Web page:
Question 12

Stem 4 of 4

How can we monitor the response to treatment?
A
Check ESR/CRP every 24hr
B
Check weekly procalcitonin
C
Hepatorenal function every 24hr
D
Repeat joint aspiration and culture
E
Withdraw antibiotics periodically
Question 12 Explanation: 
Acute phase proteins should be taken every day, or every other day, to monitor the progression of disease and response to therapy non-specifically.
Question 13

Stem 1 of 5

A 3 year-old female presents to her GP with a high fever that has lasted the week. On examination she has a widespread rash (maculopapular) with some palmar skin peeling. Her tongue is bright red with large papillae present and her lips look dry. She has red eye and tender cervical lymphadenopathy bilaterally.

What is the best-matched differential?
A
Acute drug reaction
B
Kawasaki’s disease
C
Measles
D
Reye’s syndrome
E
Slapped-cheek syndrome
Question 13 Explanation: 
Kawasaki disease is a medium-vessel vasculitis predominantly affecting those of Asian lineage before the age of five. Of idiopathic pathology, important findings can be remembered with the classic mnemonic of “CRASH and Burn” - conjunctivitis, rash (maculopapular), adenopathy (tender), strawberry tongue, hand/feet desquamation and burn (prolonged high fever >39ºC for >5 days).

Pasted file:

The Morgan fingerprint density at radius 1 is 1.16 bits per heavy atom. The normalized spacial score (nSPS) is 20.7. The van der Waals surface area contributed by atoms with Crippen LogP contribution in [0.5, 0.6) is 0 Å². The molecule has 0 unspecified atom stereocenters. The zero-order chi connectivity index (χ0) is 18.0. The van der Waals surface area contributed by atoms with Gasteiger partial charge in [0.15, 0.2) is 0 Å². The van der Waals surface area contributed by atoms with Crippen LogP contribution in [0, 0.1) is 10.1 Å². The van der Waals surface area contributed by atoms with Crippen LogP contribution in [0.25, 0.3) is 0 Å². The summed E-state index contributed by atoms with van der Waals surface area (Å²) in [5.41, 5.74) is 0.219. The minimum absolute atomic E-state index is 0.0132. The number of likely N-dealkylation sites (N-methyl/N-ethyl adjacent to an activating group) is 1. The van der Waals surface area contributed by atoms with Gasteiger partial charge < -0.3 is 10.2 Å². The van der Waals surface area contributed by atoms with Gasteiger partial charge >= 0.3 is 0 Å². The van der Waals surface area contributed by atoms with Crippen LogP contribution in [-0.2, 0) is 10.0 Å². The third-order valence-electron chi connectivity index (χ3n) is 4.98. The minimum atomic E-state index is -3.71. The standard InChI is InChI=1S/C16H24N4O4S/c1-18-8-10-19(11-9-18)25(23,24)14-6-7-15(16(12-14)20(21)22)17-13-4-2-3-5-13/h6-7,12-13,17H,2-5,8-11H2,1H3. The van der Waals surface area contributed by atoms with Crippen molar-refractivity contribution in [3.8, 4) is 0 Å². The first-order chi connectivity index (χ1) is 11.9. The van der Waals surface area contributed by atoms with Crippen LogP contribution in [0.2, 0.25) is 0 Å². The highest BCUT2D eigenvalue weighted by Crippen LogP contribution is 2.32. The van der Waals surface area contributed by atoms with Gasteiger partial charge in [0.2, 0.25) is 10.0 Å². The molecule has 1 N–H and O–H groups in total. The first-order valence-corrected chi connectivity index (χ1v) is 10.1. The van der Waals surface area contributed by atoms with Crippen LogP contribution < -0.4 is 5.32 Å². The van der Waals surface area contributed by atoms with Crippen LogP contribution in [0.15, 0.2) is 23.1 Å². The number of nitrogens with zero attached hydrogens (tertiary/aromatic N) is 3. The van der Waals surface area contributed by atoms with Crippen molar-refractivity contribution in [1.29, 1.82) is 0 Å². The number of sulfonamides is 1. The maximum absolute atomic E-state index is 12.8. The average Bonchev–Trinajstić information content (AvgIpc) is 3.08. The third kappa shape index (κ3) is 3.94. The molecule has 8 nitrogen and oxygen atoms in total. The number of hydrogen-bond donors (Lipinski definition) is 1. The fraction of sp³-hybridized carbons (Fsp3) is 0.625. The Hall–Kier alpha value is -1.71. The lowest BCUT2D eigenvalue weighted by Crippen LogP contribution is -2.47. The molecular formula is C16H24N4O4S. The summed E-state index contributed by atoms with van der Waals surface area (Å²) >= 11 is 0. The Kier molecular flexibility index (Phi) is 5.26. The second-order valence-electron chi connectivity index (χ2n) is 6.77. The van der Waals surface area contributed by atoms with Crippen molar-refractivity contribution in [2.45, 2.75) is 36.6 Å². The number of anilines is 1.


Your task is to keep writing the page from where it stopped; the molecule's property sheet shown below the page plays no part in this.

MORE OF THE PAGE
Question 14

Stem 2 of 5

What is the first line therapy?
A
Aciclovir
B
Amoxicillin
C
Aspirin
D
Gentamicin
E
IV immunoglobulin
Question 14 Explanation: 
Start the patient with the Kawasaki picture on anti-thrombosis (aspirin, high dose) under specialist care, with IV immunoglobulins to reduce the damage to vasculature.
Question 15

Stem 3 of 5

What type of conjunctivitis is this patient most likely to present with?
A
Bilateral conjunctivitis
B
Hyperacute conjunctivitis
C
No conjunctivitis present
D
Suppurative conjunctivitis
E
Viral conjunctivitis
Question 15 Explanation: 
This is a bilateral conjunctivitis that is both noninfective and nonsuppurative.
Question 16

Stem 4 of 5

Which of the following complications are linked to this differential classically?
A
Cataract
B
Coronary artery aneurysm
C
Epidural haemorrhage
D
Gaiter venous ulcer
E
Subdural haemorrhage
Question 16 Explanation: 
These patients may benefit from an echocardiogram to assess for coronary artery pathology. This is a good examiner question.
Question 17

Stem 5 of 5

Which is the most useful inflammatory marker in this disease?
A
APP
B
CRP
C
ESR
D
LDH
E
Procalcitonin
Question 17 Explanation: 
ESR is the classic acute phase protein elevated in vasculitis diseases - of which Kawasaki is no exception.